Now the issue for most young people coming into their first job is that the folks that are most likely to read or listen to this are the folks least likely to need it, and the folks who basically hear “blah, blah, blah” are the ones showing up in a future list like this. I would argue that the latter group aren’t mature enough to have a good job yet and that just reading through a list like this would be a good interview tool. If they tune you out, then maybe it would be better if they worked someplace else and become someone else’s problem.
It’s easy to get fired, so be smart and think first
It is surprisingly easy to get fired but, as a manager, the paperwork is a pain in the butt and having to do it reflects on your hiring/management skills badly. As a parent, your fired child may return as a dependent making all those sacrifices you made to put them through school largely wasted. Spending time to either make sure you don’t hire someone likely to make these mistakes, and/or making sure they actually don’t, could go a long way to both assuring your own career and peace of mind. Not to mention it also serves as a reminder to experienced executives who make these same errors with similar results.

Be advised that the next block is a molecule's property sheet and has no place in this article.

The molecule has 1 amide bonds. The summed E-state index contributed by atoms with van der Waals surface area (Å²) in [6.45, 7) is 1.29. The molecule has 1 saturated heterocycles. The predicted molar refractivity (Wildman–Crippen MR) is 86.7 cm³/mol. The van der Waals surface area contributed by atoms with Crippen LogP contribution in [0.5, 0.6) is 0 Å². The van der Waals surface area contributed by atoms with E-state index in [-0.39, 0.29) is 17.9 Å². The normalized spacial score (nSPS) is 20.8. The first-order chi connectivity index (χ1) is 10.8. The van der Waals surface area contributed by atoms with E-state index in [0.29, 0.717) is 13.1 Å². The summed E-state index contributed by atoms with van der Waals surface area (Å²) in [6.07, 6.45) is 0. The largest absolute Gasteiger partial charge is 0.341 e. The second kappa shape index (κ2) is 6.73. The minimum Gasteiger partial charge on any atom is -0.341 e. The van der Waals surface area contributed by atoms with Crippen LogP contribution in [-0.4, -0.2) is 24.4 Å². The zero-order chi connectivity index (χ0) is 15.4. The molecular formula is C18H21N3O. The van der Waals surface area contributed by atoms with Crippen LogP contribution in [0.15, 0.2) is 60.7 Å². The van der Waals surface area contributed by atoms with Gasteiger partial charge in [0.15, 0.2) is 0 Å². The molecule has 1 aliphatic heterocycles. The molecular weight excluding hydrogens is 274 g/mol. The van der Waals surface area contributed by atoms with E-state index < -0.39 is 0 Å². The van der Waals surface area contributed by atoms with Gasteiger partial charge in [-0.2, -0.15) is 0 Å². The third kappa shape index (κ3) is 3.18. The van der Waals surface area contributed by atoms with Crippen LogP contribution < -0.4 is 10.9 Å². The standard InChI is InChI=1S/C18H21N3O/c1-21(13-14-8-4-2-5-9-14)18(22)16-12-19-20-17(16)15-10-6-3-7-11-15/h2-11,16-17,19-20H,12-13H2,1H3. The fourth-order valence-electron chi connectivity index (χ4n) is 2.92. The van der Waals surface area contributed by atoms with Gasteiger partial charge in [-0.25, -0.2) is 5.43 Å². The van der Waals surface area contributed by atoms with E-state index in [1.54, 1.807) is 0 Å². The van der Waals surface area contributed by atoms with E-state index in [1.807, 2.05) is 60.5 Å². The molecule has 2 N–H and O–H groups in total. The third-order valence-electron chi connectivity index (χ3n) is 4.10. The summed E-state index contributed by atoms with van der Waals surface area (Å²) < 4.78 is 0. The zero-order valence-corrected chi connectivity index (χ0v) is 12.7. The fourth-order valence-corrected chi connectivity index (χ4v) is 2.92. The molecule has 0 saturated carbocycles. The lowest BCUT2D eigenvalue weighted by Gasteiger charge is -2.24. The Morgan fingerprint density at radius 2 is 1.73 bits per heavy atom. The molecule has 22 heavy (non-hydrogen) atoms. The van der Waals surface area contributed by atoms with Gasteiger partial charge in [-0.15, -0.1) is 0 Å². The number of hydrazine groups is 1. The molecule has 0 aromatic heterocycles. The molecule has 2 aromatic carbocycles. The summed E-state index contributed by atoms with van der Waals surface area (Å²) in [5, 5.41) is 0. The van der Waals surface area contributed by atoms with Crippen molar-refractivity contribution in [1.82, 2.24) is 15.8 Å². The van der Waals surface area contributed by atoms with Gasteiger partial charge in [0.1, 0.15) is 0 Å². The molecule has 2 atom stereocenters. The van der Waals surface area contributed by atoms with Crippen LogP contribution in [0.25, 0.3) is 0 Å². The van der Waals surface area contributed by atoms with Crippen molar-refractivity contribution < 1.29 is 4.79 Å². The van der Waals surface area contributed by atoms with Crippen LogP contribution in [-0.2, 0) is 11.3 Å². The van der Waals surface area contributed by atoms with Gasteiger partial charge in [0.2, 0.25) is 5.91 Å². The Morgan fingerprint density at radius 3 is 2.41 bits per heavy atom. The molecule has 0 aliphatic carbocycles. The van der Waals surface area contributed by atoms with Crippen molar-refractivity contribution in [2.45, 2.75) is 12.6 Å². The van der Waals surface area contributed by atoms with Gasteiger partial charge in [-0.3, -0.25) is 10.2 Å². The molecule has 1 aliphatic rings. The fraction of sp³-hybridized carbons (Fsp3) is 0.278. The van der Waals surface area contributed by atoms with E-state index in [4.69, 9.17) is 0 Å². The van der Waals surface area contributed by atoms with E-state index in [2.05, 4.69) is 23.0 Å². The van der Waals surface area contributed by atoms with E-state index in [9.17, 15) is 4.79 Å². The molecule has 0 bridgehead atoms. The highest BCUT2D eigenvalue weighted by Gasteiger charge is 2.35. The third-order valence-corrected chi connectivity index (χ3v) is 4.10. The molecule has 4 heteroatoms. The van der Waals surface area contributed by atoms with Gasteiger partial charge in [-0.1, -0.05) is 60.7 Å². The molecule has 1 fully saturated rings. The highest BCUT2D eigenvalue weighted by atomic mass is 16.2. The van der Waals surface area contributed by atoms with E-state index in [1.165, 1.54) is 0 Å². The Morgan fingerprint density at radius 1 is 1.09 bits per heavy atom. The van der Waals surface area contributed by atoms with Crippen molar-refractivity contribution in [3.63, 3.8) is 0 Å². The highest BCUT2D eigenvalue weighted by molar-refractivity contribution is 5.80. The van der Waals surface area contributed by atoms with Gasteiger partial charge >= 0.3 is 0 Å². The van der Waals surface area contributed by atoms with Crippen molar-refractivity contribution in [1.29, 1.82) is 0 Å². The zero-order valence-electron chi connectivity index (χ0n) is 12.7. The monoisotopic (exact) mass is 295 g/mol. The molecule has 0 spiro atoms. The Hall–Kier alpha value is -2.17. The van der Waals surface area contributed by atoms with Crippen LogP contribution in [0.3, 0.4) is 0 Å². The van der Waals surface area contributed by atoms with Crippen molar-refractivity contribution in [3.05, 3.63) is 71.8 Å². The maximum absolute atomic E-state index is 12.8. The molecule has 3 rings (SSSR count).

One final thought, when I was younger, one of the ways I got convinced not to do something illegal was to actually visit a jail. Maybe part of every young person’s education should be to watch someone get fired. The embarrassment, loss of self-worth, and depression that follows can be incredibly painful and, observing it, may drive home the point that avoiding that outcome is a worthy goal.
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